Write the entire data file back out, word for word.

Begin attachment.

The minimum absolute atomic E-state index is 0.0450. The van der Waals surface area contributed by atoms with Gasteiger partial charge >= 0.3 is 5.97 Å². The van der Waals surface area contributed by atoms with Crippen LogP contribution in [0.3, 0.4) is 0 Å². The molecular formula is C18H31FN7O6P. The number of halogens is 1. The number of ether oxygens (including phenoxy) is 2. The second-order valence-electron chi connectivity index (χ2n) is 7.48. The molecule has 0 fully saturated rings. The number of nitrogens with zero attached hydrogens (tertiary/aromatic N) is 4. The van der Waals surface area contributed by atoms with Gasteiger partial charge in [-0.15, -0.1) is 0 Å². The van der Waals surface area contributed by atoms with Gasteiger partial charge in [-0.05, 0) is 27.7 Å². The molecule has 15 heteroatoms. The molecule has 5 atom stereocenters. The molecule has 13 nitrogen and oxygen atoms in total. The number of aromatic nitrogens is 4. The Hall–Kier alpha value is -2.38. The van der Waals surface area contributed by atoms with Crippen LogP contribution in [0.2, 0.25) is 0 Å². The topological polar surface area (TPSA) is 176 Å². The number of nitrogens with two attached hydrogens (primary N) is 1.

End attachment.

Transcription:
The minimum absolute atomic E-state index is 0.0450. The van der Waals surface area contributed by atoms with Gasteiger partial charge >= 0.3 is 5.97 Å². The van der Waals surface area contributed by atoms with Crippen LogP contribution in [0.3, 0.4) is 0 Å². The molecular formula is C18H31FN7O6P. The number of halogens is 1. The number of ether oxygens (including phenoxy) is 2. The second-order valence-electron chi connectivity index (χ2n) is 7.48. The molecule has 0 fully saturated rings. The number of nitrogens with zero attached hydrogens (tertiary/aromatic N) is 4. The van der Waals surface area contributed by atoms with Gasteiger partial charge in [-0.15, -0.1) is 0 Å². The van der Waals surface area contributed by atoms with Gasteiger partial charge in [-0.05, 0) is 27.7 Å². The molecule has 15 heteroatoms. The molecule has 5 atom stereocenters. The molecule has 13 nitrogen and oxygen atoms in total. The number of aromatic nitrogens is 4. The Hall–Kier alpha value is -2.38. The van der Waals surface area contributed by atoms with Crippen LogP contribution in [0.2, 0.25) is 0 Å². The topological polar surface area (TPSA) is 176 Å². The number of nitrogens with two attached hydrogens (primary N) is 1.